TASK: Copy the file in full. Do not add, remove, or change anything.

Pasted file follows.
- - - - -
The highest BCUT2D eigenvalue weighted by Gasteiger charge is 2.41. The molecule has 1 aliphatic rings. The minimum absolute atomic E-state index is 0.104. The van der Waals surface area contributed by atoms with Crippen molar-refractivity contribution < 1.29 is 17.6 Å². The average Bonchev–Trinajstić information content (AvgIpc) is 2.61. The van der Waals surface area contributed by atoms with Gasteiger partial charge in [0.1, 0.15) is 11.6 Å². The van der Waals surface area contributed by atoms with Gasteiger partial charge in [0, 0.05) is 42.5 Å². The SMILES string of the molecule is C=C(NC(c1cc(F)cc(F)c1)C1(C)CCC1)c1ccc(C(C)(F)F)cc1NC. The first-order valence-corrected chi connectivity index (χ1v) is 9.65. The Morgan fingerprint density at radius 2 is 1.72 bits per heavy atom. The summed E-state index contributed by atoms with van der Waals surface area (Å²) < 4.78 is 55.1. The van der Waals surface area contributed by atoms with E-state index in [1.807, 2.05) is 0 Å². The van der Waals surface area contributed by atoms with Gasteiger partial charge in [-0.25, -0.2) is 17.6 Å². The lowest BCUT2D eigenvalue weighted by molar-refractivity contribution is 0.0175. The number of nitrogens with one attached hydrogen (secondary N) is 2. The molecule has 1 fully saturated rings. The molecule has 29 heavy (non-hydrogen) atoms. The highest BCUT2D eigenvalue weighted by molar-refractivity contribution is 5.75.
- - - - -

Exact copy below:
The highest BCUT2D eigenvalue weighted by Gasteiger charge is 2.41. The molecule has 1 aliphatic rings. The minimum absolute atomic E-state index is 0.104. The van der Waals surface area contributed by atoms with Crippen molar-refractivity contribution < 1.29 is 17.6 Å². The average Bonchev–Trinajstić information content (AvgIpc) is 2.61. The van der Waals surface area contributed by atoms with Gasteiger partial charge in [0.1, 0.15) is 11.6 Å². The van der Waals surface area contributed by atoms with Gasteiger partial charge in [0, 0.05) is 42.5 Å². The SMILES string of the molecule is C=C(NC(c1cc(F)cc(F)c1)C1(C)CCC1)c1ccc(C(C)(F)F)cc1NC. The first-order valence-corrected chi connectivity index (χ1v) is 9.65. The Morgan fingerprint density at radius 2 is 1.72 bits per heavy atom. The summed E-state index contributed by atoms with van der Waals surface area (Å²) < 4.78 is 55.1. The van der Waals surface area contributed by atoms with E-state index in [1.807, 2.05) is 0 Å². The van der Waals surface area contributed by atoms with Gasteiger partial charge in [-0.25, -0.2) is 17.6 Å². The lowest BCUT2D eigenvalue weighted by molar-refractivity contribution is 0.0175. The number of nitrogens with one attached hydrogen (secondary N) is 2. The molecule has 1 fully saturated rings. The molecule has 29 heavy (non-hydrogen) atoms. The highest BCUT2D eigenvalue weighted by molar-refractivity contribution is 5.75.